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T-MOBILE EXTENDS CATHERINE ZETA-JONES CONTRACT

Celebrity Endorsement Deal Is Industry's Longest-Running

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SAN FRANCISCO (AdAge.com) -- Catherine Zeta-Jones, whose celebrity endorsement deal with T-Mobile is the wireless industry's longest running, was given a two-year contract extension by the telecom.
Photo: AP
Catherine Zeta-Jones will continue as T-mobile's celebrity spokeswoman.

The nation's No. 4 wireless carrier said Ms. Zeta-Jones will continue to appear in TV, radio and online advertising and on retail collateral. The Seattle-based telecom declined to specify the deal's value, or to be more specific on the terms other than to say it would last "multiple years." Details were never released on Ms. Zeta-Jones' first T-Mobile contract, but reports on its value at the time were as high as $16 million to $20 million. Some executives familiar with the business, however, believe it was in the range of $7 million to $8 million.

Mask of Zorro
Ms. Zeta-Jones, who is British and married to actor Michael Douglas, has starred in films including The Mask of Zorro, Entrapment, The Haunting and Traffic.

Ms. Zeta-Jones helped launch the T-Mobile brand in the U.S. in 2002 after Deutsche Telekom purchased VoiceStream and formed T-Mobile International. Actress Jamie Lee Curtis was VoiceStream's spokeswoman.

"Catherine has put a human face to the brand," offering consumers "reassurance," while other carriers have focused on coverage area, phone plans or features, said Jim Goodwin, vice president of Integrated Marketing, T-Mobile USA.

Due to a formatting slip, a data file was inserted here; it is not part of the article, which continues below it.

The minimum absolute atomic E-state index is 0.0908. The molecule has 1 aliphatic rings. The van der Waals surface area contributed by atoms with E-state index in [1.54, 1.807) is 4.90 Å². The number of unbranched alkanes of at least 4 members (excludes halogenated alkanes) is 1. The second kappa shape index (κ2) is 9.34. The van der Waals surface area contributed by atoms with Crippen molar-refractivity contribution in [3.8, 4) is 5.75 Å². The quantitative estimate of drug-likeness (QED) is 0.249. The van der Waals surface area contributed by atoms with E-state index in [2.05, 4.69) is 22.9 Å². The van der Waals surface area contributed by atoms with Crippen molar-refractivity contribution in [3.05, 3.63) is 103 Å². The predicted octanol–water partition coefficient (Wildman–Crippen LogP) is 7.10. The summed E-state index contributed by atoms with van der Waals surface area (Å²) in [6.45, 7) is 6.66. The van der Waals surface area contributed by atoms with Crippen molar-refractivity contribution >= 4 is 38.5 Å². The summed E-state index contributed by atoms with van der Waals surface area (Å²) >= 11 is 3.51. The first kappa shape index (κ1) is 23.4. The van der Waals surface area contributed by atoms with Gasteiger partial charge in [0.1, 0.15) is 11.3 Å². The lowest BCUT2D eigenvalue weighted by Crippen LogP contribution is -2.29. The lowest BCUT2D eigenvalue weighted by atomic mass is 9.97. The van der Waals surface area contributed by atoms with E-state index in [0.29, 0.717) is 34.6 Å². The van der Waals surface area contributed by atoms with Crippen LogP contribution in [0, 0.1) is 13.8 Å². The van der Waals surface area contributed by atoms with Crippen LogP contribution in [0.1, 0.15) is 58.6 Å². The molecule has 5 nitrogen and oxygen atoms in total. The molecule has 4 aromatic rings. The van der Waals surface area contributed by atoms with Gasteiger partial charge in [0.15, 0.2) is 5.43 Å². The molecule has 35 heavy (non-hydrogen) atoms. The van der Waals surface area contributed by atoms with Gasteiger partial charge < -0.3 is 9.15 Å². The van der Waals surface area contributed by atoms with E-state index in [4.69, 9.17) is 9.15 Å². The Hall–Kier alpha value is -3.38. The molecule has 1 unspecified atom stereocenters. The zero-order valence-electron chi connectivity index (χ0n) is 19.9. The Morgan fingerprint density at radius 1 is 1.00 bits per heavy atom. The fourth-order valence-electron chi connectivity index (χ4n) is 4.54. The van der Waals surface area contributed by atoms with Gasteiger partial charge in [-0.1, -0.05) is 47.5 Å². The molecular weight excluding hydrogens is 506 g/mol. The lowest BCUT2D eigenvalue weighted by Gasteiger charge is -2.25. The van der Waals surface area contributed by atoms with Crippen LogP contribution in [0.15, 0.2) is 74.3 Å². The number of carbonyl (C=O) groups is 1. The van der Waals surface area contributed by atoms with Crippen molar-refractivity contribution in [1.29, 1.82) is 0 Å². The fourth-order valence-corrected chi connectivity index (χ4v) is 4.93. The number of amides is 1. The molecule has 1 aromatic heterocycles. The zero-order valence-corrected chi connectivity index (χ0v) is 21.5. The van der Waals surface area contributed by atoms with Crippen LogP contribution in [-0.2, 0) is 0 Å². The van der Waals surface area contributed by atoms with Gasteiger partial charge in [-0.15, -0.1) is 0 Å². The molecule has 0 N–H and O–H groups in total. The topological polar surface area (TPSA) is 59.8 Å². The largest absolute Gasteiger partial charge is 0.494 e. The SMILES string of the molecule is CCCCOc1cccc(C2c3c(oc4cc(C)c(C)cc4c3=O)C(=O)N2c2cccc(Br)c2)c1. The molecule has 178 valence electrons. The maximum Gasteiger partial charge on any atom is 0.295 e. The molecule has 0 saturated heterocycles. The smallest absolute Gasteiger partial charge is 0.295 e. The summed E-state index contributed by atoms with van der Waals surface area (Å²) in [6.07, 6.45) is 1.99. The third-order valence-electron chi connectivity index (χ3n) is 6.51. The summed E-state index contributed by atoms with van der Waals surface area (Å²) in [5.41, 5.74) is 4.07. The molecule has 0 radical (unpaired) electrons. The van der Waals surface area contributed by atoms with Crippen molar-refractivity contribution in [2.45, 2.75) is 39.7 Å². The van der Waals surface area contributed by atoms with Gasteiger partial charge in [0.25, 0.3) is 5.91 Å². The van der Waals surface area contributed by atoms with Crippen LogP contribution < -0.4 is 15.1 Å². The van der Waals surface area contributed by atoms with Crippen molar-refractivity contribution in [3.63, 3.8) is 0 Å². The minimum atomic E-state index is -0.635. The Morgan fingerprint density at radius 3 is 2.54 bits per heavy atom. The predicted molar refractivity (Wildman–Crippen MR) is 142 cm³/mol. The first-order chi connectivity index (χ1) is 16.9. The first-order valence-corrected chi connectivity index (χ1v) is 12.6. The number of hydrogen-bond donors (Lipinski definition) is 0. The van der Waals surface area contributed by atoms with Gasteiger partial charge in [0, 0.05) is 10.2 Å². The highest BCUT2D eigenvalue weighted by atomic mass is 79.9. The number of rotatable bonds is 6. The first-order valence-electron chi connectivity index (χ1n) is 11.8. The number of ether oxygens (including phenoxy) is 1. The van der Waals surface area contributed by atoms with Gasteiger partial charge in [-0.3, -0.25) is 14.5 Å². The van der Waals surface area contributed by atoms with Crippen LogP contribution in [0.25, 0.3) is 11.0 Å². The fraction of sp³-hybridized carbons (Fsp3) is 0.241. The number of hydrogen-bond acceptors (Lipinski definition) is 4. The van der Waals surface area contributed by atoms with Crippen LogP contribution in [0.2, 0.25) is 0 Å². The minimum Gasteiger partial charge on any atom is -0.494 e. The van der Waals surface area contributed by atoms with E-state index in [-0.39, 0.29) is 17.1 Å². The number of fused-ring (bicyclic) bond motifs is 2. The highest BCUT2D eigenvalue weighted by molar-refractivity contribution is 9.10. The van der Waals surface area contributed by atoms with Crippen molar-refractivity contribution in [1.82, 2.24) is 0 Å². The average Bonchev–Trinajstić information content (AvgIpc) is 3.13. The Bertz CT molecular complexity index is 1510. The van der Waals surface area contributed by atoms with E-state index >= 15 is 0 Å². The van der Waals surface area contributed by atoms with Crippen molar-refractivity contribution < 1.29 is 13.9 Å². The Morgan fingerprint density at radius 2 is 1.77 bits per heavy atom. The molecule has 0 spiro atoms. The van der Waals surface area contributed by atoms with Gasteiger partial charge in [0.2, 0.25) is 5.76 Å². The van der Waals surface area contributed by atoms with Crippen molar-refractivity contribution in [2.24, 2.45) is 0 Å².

$400 million ad budget
T-Mobile has upped its advertising budget from $212 million in 2002 to $340 million in 2003 to $400 million in 2004, according to TNS Media Intelligence. Ms. Zeta-Jones appears in about a dozen ads a year. In many of the spots, a customer has a problem with cell phone service. Ms. Zeta-Jones appears and leads the consumer to a T-Mobile retailer where the solution is found. A call and e-mail to Ms. Zeta-Jones' agent was not returned by deadline.

"Our branding scores have gone up over time," said Mr. Goodwin, citing a study which found the company's unaided awareness jumped from 35% in the first quarter of 2003 to 55% for the first quarter of this year. Total awareness went from 72% to 94% over the same time period.

T-Mobile, with some 17 million subscribers, ranks a distant fourth behind the leaders in the field starting with Cingular Wireless and its 50 million subscribers.

No T-Mobile Zorro tie-in
Mr. Goodwin said T-Mobile will not participate in promotions for Ms. Zeta-Jones' upcoming Zorro sequel because "I want the consumers to believe in her as a person and not as an actress. Catherine is the star of our show," he said.

The company also garnered some notoriety earlier this year from another celebrity: Paris Hilton, who appeared in a spot for the marketer's Sidekick phone/organizer/camera. A hacker broke into Ms. Hilton's device and put its contents on the Web. T-Mobile was red-faced from the security breach and believes one of its employees inadvertently passed along security information. The security issues have been resolved, the company said. However, re-upping Ms. Hilton in T-Mobile work "is not in the cards," Mr. Goodwin said. Her Sidekick ads, in which she appeared with other celebrities, are no longer on air.

Roger Entner, vice president for wireless at research company Ovum, said unlike Ms. Hilton, Ms. Zeta-Jones adds a sophistication to T-Mobile, which lacks compelling fictional characters like Verizon Wireless' nerdy "test" man and Sprint's secret agent-type in a black trench coat. In fact, Mr. Entner said he expects the Sprint spokesman will be killed off following government approval of the pending Sprint/Nextel merger. His suggestion: a spot in which the Sprint guy is run down by Nascar drivers. Nextel is a major Nascar sponsor.

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